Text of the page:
“If a health provider had delivered care that aligned with our mātāpono (principles) with a holistic approach then perhaps our journey would not have been so heartbreaking.”

Raymond Ruru in his wheelchair with his young daughter Dyani, who is standing next to him.

Raymond Ruru with his daughter Dyani at a brain injury awareness event organised by his whānau, who set up the New Zealand Brain Injury Support Network.

If all providers prioritised culturally safe care, then perhaps whānau would not struggle to be seen, heard and understood like we were.
- Te Rina Ruru-Pelasio

The importance of whānau

Te Rina believes a lack of understanding around the importance of whānau to Māori is often at the heart of such problems.

“Providers often separate the kiritaki (client) from whānau in their terminology. But from a te ao Māori (Māori world) perspective, we are one,” she says.

“I understand there may be complex situations where this isn’t the case but for us it was. It was important for us that the provider was transparent, included us in their decision-making and understood that having whānau around was healing for Ray and important for his wairua (spirituality).

“This diminishment of our mauri and mana left our whānau feeling isolated and overwhelmed. It largely contributed to the detrimental emotional and mental impacts of this journey.”

Raymond Ruru kisses his sister Te Rina Ruru-Pelasio on her wedding day.

Te Rina shares a special moment with Raymond at her wedding.

A passion born from trauma

As a result of what she and her whānau went through, Te Rina has a deep passion for doing all she can to improve cultural safety in the healthcare system.

She is the Māori Development Manager for ABI Rehabilitation – who provide TBI and stroke rehabilitation services – and is doing some important mahi in this area.

Building on some impressive work ABI had already done, Te Rina was responsible for the development of Te Hekenga-ā-ora – the organisation’s Māori Development Plan which was launched last August.

“The approach we’ve taken to cultural safety is weaving mātauranga Māori expertise with the lived experience of whānau Māori and what’s important to them,” she explains.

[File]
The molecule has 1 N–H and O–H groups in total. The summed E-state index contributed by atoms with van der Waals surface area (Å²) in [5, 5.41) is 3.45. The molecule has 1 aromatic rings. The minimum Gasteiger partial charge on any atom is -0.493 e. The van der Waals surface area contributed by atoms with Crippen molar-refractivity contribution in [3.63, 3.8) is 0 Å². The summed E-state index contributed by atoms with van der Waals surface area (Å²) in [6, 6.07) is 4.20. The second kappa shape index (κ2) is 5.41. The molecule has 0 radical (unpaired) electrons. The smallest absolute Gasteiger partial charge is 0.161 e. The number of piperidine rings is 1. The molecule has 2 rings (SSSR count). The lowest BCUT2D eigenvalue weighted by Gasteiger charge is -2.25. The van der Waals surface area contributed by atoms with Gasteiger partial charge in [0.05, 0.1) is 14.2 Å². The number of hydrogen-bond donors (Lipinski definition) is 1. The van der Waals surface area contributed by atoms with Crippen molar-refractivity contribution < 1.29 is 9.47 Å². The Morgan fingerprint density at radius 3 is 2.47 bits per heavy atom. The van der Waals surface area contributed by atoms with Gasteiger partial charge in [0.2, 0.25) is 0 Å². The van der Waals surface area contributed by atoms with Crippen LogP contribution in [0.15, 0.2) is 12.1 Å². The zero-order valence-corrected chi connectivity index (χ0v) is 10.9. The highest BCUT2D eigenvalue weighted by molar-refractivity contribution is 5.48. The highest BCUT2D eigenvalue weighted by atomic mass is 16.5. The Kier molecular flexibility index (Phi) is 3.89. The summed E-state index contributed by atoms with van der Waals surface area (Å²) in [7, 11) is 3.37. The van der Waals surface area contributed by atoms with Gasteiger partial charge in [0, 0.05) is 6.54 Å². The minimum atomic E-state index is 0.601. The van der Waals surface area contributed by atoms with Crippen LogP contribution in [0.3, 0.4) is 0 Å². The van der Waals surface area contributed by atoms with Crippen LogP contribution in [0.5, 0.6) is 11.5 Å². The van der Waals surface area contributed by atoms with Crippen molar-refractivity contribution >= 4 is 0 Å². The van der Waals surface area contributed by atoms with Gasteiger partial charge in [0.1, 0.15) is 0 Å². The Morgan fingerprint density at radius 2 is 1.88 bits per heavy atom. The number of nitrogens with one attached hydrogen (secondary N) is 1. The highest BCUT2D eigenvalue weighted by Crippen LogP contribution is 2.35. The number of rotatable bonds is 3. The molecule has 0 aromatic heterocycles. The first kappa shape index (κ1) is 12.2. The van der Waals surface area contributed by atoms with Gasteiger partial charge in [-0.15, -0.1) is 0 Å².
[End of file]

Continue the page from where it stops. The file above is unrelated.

“By reviewing the kiritaki and whānau journey through ABI services, we were able to identify key areas that needed to be improved to ensure it was a culturally safe journey.”

The key to bringing this mahi to life has been focusing on training ABI’s kaimahi (workforce) to ensure they have an understanding of te ao Māori and can feel confident in delivering a culturally safe journey.

“This began by creating a safe space where they can learn, grow and reflect on their interactions with whānau Māori,” Te Rina says.

“The implementation of Te Hekenga-ā-ora has also helped us attract and retain more kaimahi Māori as they’re excited about the direction we’re headed in. The feedback from our kaimahi has been overwhelmingly positive as they feel safe and supported in their learning.”

Putting the plan into practice

As well as providing professional development for its kaimahi, ABI Rehabilitation has taken many other practical steps to improve the level of cultural safety in its patient care.

It’s established kaiarahi kaupapa Māori (cultural liaison) roles within each of its services, and developed partnerships with registered rongoā Māori (traditional healing) practitioners to reduce barriers for kiritaki to use rongoā in their rehabilitation.

A Mātauranga Māori Advisory Rōpū has also been established, which is made up of the kaiarahi kaupapa Māori members, and others with mātauranga Māori expertise and lived experience.

This rōpū is overseeing the implementation of Te Hekenga-ā-ora, providing advice and guidance on projects and clinical governance, and cultural supervision to the kaiarahi kaupapa Māori team.

“Providers can’t expect a kiritaki or their whānau to guide them on this journey when they’re likely just trying to keep their heads above water,” Te Rina says.